In order to reduce the influence of the tumor size on textural feature measurements in the present study, absolute resampling methods with fixed bin widths of 0.1, 0.4, and 3.1 SUV units (256, 64, and 8 bins, respectively) were used instead of relative resampling methods, introducing a large bias associated with the tumor volume [23]. When using the large number of bins of 256, equivalent to a bin width of 0.1 SUV which is almost equal to un-discrete SUV unit, the stability of entropy between PET/CT, PET/MR0–2 min and PET/MR0–10 min images nearly disappeared and the values of entropy increased in this order in gynecological cancer (Supplementary Figure 4). Although the difference in entropy between PET/MR0–2 min and PET/MR0–10 min images was not significant, higher entropy on PET/MR0–10 min than PET/MR0–2 min was inconsistent with visual impressions. Eight bins appeared to be too small to extract robust textural features because the rough discretization of PET images by the bin width of 3.1 SUV resulted in larger standard errors in entropy and LRE than 64 bins (0.4 SUV) (Supplementary Figure 2). The medium bin width may be appropriate for texture feature extraction in oncology, and the optimal bin width needs to be investigated according to tumor type. Since the discretization method may have an important impact on the resulting texture features [24], further validations with a larger patient population and different types of cancers are required.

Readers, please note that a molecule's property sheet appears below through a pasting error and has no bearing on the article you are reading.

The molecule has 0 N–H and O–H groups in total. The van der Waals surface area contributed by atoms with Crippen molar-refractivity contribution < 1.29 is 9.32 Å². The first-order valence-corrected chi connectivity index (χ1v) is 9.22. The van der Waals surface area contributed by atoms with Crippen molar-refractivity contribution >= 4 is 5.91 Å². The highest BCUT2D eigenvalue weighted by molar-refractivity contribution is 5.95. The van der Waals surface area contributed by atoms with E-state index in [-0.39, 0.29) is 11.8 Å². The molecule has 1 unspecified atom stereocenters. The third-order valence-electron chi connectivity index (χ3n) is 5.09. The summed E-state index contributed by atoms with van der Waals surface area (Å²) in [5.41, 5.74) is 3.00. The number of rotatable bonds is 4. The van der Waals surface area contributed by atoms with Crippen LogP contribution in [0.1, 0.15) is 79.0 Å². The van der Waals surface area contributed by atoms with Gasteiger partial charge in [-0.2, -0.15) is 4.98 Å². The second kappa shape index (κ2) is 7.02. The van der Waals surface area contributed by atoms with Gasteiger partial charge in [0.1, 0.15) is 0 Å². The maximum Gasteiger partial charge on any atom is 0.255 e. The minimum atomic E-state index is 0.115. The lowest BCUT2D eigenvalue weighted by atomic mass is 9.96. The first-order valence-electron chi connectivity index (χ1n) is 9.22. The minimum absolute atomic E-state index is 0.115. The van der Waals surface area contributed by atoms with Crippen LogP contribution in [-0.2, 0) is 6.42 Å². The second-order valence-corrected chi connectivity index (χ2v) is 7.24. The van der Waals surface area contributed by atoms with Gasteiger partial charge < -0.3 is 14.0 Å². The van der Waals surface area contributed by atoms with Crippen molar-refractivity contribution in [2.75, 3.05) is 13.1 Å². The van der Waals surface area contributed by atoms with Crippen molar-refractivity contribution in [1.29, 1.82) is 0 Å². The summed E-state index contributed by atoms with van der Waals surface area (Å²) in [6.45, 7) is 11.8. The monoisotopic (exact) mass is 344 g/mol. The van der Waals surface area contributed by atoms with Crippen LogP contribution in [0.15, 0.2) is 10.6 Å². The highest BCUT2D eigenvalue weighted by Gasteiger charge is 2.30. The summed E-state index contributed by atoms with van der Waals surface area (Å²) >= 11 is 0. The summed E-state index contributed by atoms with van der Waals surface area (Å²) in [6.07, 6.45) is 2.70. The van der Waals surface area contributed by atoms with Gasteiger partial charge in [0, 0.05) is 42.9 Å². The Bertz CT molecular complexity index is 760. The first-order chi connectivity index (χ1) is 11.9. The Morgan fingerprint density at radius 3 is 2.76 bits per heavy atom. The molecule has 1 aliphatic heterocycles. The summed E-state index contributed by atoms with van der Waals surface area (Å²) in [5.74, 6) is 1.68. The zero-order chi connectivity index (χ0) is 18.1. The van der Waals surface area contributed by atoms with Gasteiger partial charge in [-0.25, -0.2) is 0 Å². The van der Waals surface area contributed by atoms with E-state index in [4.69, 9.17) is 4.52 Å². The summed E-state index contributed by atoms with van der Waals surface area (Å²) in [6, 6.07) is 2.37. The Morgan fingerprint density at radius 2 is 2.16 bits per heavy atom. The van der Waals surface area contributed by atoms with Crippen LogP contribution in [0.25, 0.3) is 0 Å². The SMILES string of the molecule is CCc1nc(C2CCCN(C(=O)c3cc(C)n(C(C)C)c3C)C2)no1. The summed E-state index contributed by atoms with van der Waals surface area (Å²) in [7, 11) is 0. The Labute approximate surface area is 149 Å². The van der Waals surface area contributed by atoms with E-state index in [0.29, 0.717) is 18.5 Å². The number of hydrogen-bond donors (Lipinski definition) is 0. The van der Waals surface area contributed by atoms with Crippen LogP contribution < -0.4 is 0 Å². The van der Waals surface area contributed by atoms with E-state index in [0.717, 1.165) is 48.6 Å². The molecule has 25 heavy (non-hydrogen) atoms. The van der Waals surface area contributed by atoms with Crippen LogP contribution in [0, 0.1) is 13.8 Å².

There are some limitations in the present study. The scan duration per 1 bed position and voxel size were not perfectly matched between PET/CT and PET/MR0–2 min images. Scan durations were 1.8 min/bed in PET/CT and 2 min/bed in PET/MR0–2 min images. Voxel sizes were 4 × 4 × 2 mm in PET/CT and 4 × 4 × 2.78 mm in PET/MR images. These differences may have affected the results obtained for histogram and textural feature quantification in the present study. Since PET textural features are dependent on various factors such as image acquisition, reconstruction, preprocessing, segmentation, and mathematical methods [24], the standardization of a PET texture analysis will be necessary for inter-institutional evaluations in the future.